Photo of a person driving a car

The auto industry adapts its customer experience

The stereotype of the pushy, aggressive and untrustworthy car salesperson remains in the minds of many consumers to this day. Despite significant progress by dealers and car companies to improve the experience, nearly 90 percent of consumers dislike buying a new car according to recent surveys. Purchasing a new vehicle with the latest design, technology and safety features should be something that creates anticipation and excitement. It’s clear the industry has more work to do.

The COVID-19 pandemic has disrupted nearly every industry, including automotive. It has faced significant sales declines that are slowly recovering and is a traditional high-touch industry that has had to adapt to new realities. But like it has done throughout its 100-year history, the industry’s resiliency and entrepreneurial spirit have come through.

The COVID-19 effect

In recent years, dealers and car companies were well on their way to transforming the customer experience and making it more efficient, digital and transparent. The pandemic has accelerated that process and consumers are on board as well.

A recent study by Urban Science and the Harris Poll in June 2020 found that 61 percent of consumers agree the entire vehicle purchase process will change forever due to COVID-19, and more than three-quarters (78 percent) see some benefit to shopping for a new vehicle entirely online versus in-person.

Car companies have responded. New digital tools allow for the entire purchase to be completed online. More transparent pricing policies have reduced negotiation anxiety and financing. Paperwork, trade-in valuation and every other step in the process can now be done digitally. At Hyundai for instance, all of our dealers now offer this capability on their websites.

But who would buy a car without even seeing it? There are solutions for that, too. The resources for independent and credible research have never been more robust. Virtual reality and video walk-arounds (live and taped) allow consumers a more realistic view of the vehicle digitally. At Hyundai, we offer a remote test drive where we will bring the vehicle to the customer for evaluation. And once a purchase decision is made, in most places we’ll deliver the car right to the customers’ home. All of this is modernizing the automotive retail experience and keeping everyone safe.

Safety precautions at retail 

Even with more flexibility in buying a new car, there are still many people who want to go to the dealer and kick the tires.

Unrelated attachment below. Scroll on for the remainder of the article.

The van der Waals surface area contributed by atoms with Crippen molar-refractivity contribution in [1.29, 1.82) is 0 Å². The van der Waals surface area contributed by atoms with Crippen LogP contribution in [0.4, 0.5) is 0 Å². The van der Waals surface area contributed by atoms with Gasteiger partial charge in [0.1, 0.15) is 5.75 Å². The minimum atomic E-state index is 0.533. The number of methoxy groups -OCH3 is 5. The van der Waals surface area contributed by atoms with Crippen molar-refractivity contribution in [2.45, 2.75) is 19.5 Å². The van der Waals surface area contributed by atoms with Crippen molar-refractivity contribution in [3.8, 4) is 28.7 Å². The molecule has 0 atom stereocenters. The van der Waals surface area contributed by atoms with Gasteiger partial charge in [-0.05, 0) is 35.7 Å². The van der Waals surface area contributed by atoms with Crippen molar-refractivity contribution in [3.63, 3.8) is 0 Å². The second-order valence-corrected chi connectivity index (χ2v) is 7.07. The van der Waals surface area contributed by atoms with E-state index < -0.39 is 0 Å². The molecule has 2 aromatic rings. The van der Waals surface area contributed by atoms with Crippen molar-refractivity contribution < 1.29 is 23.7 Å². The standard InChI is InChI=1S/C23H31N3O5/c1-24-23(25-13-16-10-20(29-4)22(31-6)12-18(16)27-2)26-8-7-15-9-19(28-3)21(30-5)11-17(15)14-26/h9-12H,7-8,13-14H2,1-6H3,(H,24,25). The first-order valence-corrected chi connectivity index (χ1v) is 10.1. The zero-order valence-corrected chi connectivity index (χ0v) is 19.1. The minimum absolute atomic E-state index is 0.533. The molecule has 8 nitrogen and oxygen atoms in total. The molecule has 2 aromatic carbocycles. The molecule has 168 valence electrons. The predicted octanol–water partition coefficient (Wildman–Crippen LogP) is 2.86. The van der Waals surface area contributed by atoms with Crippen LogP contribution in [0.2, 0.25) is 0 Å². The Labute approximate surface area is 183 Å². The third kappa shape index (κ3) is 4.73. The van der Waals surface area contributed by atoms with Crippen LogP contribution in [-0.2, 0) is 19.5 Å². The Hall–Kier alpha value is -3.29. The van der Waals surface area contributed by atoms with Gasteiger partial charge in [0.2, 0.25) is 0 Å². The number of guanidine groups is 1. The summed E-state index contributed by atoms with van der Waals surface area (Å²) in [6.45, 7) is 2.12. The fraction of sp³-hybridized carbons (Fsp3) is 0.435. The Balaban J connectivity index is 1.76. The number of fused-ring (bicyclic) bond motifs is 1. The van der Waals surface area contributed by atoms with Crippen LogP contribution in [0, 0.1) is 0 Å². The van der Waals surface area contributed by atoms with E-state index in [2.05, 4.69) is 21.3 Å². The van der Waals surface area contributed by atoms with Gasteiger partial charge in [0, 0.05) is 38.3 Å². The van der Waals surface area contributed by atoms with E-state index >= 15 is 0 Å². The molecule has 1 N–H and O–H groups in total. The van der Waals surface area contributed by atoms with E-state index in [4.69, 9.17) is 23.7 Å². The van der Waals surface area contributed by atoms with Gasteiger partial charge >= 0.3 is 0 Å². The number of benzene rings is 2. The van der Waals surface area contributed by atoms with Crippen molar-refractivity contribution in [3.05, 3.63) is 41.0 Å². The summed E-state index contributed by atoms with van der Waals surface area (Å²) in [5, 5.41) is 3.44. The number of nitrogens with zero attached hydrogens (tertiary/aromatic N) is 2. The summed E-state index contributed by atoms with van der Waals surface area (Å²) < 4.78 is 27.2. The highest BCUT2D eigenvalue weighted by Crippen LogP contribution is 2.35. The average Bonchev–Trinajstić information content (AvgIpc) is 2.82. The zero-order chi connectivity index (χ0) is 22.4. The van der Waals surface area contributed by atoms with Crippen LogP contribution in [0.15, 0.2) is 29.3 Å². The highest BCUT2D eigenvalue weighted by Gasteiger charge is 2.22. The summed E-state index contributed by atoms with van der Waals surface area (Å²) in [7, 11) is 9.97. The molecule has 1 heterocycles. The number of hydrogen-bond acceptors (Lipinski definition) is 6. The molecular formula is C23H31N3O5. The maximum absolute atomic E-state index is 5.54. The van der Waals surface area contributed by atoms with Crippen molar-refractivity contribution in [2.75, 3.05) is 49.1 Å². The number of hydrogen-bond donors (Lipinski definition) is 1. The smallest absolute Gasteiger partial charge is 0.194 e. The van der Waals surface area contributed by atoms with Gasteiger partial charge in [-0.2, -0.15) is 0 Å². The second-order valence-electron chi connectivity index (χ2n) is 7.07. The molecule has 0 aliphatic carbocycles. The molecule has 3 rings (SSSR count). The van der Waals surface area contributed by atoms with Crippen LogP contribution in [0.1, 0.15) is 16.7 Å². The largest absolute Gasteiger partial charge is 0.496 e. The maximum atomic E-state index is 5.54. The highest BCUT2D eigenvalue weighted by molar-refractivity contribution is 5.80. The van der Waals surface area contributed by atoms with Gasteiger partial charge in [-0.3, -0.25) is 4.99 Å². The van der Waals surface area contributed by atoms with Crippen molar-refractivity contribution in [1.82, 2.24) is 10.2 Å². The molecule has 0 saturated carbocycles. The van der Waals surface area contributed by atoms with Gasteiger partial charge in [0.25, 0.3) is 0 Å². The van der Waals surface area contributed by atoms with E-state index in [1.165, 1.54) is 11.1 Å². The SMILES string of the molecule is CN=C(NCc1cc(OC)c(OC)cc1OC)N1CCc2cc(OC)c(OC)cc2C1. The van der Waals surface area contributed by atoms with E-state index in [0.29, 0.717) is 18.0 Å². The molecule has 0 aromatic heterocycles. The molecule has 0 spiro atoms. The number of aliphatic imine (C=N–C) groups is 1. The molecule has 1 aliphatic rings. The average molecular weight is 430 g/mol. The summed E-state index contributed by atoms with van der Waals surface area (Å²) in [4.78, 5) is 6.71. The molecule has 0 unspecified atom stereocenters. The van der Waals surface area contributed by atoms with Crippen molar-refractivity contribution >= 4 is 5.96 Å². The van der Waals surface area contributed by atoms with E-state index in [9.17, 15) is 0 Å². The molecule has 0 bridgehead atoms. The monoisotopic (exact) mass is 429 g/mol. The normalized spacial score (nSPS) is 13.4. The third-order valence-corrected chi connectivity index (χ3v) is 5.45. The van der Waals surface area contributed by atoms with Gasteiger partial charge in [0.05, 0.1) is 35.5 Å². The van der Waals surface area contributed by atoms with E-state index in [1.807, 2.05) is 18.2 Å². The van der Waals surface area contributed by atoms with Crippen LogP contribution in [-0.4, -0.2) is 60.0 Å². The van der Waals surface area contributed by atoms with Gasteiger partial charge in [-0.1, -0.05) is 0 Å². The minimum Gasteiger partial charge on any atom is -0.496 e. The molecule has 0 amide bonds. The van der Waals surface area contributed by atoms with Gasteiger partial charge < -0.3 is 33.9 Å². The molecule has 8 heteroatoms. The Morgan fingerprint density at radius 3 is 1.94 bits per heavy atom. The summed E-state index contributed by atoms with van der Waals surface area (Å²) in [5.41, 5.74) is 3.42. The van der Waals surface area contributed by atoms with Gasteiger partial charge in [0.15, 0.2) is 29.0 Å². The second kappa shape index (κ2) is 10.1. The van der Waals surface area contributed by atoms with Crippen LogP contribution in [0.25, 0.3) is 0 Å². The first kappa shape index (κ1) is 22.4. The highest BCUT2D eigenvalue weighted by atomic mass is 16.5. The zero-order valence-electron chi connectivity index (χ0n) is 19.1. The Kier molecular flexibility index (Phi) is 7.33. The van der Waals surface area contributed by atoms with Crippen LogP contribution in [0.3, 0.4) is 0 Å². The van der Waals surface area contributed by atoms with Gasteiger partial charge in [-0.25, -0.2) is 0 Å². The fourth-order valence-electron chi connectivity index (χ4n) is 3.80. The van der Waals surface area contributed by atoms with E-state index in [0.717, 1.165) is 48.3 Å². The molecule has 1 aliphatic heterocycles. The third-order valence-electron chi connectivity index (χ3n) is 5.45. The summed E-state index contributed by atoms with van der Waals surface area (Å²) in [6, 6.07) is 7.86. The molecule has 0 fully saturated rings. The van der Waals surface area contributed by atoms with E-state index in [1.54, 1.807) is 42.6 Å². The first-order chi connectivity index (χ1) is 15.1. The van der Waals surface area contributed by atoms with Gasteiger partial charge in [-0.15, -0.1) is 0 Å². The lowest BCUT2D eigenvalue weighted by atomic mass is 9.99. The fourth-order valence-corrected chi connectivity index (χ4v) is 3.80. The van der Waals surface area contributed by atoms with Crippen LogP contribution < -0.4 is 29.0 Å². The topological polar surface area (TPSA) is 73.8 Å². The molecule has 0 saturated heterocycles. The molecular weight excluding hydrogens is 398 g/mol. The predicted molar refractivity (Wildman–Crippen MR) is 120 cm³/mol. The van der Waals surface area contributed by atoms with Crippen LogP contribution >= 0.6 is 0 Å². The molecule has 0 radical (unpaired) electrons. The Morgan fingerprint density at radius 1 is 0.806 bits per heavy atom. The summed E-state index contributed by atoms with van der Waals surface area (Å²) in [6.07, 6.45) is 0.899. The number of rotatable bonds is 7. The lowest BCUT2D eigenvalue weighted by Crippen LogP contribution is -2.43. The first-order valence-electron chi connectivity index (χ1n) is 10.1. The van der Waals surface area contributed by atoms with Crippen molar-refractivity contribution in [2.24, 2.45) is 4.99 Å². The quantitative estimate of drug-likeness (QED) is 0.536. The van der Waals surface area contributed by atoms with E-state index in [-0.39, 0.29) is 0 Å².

Like many other high-touch industries, the in-person experience has changed too. Dealers are altering their processes and putting a variety of safeguards in place. This includes more frequent cleaning of the facility and vehicles, social distancing, wearing masks and thorough training for their staff. There are also more options for service and maintenance, with many dealers offering a pick-up and drop off option.

At Hyundai, we introduced a program called Clean Assurance. These are health and safety guidelines that customers can expect at dealers across the country. This is something dealerships are taking seriously and ensuring the in-person experience is putting safety at the forefront.

There are predictions the pandemic will increase personal vehicle ownership as people consider it less risky than public transportation. With the potential increase in demand, customers will have more flexibility than ever. 

While some new car companies are pursuing a direct sales model and the internet dramatically changing the car-buying experience, dealerships will continue to have an important role. The direct connection dealers have with customers to navigate a sometimes complex purchase, the impact they have on their local communities, and the ability to offer high-quality service are still critically important and here to stay. The difference being that dealers will be more digital, transparent and flexible in selling vehicles to consumers who have new expectations about retail.

Transforming a traditional business model is never easy, but the automotive industry is ready to meet the new realities, expectations and opportunities of a COVID-19 world and whatever comes next.

Michael Stewart is Senior Group Manager, corporate and marketing communications, at Hyundai Motor America. He is a USC graduate and a member of the USC Annenberg Center for PR Board of Advisors.

Michael is the senior group manager of corporate and marketing PR at Hyundai Motor America and is responsible for corporate and marketing communications.